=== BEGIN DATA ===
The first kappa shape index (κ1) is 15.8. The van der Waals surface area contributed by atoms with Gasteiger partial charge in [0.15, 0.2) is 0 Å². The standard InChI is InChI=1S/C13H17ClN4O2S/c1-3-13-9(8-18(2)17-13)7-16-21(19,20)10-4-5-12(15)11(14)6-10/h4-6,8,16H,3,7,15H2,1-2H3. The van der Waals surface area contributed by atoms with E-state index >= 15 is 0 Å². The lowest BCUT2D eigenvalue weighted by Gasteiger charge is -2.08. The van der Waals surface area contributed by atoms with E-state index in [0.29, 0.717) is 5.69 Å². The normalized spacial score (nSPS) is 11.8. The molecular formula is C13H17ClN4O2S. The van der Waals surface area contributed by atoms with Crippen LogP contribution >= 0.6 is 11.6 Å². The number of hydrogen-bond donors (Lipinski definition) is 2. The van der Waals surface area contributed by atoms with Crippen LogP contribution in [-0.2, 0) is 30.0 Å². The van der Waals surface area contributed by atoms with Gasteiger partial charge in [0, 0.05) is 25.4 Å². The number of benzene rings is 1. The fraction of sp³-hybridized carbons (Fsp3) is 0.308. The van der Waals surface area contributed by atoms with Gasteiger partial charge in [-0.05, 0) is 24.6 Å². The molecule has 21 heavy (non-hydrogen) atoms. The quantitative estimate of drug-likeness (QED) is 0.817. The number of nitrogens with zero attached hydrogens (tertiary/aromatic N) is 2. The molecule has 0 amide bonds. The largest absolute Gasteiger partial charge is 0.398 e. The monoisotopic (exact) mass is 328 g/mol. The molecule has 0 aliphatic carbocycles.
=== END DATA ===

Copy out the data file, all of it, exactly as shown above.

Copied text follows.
The first kappa shape index (κ1) is 15.8. The van der Waals surface area contributed by atoms with Gasteiger partial charge in [0.15, 0.2) is 0 Å². The standard InChI is InChI=1S/C13H17ClN4O2S/c1-3-13-9(8-18(2)17-13)7-16-21(19,20)10-4-5-12(15)11(14)6-10/h4-6,8,16H,3,7,15H2,1-2H3. The van der Waals surface area contributed by atoms with E-state index >= 15 is 0 Å². The lowest BCUT2D eigenvalue weighted by Gasteiger charge is -2.08. The van der Waals surface area contributed by atoms with E-state index in [0.29, 0.717) is 5.69 Å². The normalized spacial score (nSPS) is 11.8. The molecular formula is C13H17ClN4O2S. The van der Waals surface area contributed by atoms with Crippen LogP contribution >= 0.6 is 11.6 Å². The number of hydrogen-bond donors (Lipinski definition) is 2. The van der Waals surface area contributed by atoms with Crippen LogP contribution in [-0.2, 0) is 30.0 Å². The van der Waals surface area contributed by atoms with Gasteiger partial charge in [0, 0.05) is 25.4 Å². The number of benzene rings is 1. The fraction of sp³-hybridized carbons (Fsp3) is 0.308. The van der Waals surface area contributed by atoms with Gasteiger partial charge in [-0.05, 0) is 24.6 Å². The molecule has 21 heavy (non-hydrogen) atoms. The quantitative estimate of drug-likeness (QED) is 0.817. The number of nitrogens with zero attached hydrogens (tertiary/aromatic N) is 2. The molecule has 0 amide bonds. The largest absolute Gasteiger partial charge is 0.398 e. The monoisotopic (exact) mass is 328 g/mol. The molecule has 0 aliphatic carbocycles.